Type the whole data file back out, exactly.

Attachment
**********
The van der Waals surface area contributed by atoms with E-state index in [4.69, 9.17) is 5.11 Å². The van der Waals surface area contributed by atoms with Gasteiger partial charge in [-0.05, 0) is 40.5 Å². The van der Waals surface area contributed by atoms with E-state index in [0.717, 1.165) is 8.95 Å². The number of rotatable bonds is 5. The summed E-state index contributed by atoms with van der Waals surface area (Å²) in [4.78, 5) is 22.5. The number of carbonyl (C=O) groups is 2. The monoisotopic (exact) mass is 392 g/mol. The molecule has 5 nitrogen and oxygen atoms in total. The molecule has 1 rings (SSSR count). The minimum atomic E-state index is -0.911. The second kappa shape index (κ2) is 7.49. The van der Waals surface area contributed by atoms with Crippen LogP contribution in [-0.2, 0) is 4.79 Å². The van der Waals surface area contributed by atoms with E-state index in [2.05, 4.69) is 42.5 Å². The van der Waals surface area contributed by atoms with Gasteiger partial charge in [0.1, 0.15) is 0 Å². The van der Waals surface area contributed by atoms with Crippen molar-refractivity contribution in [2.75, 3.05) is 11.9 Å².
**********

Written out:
The van der Waals surface area contributed by atoms with E-state index in [4.69, 9.17) is 5.11 Å². The van der Waals surface area contributed by atoms with Gasteiger partial charge in [-0.05, 0) is 40.5 Å². The van der Waals surface area contributed by atoms with E-state index in [0.717, 1.165) is 8.95 Å². The number of rotatable bonds is 5. The summed E-state index contributed by atoms with van der Waals surface area (Å²) in [4.78, 5) is 22.5. The number of carbonyl (C=O) groups is 2. The monoisotopic (exact) mass is 392 g/mol. The molecule has 5 nitrogen and oxygen atoms in total. The molecule has 1 rings (SSSR count). The minimum atomic E-state index is -0.911. The second kappa shape index (κ2) is 7.49. The van der Waals surface area contributed by atoms with Crippen LogP contribution in [-0.2, 0) is 4.79 Å². The van der Waals surface area contributed by atoms with E-state index in [2.05, 4.69) is 42.5 Å². The van der Waals surface area contributed by atoms with Gasteiger partial charge in [0.1, 0.15) is 0 Å². The van der Waals surface area contributed by atoms with Crippen molar-refractivity contribution in [2.75, 3.05) is 11.9 Å².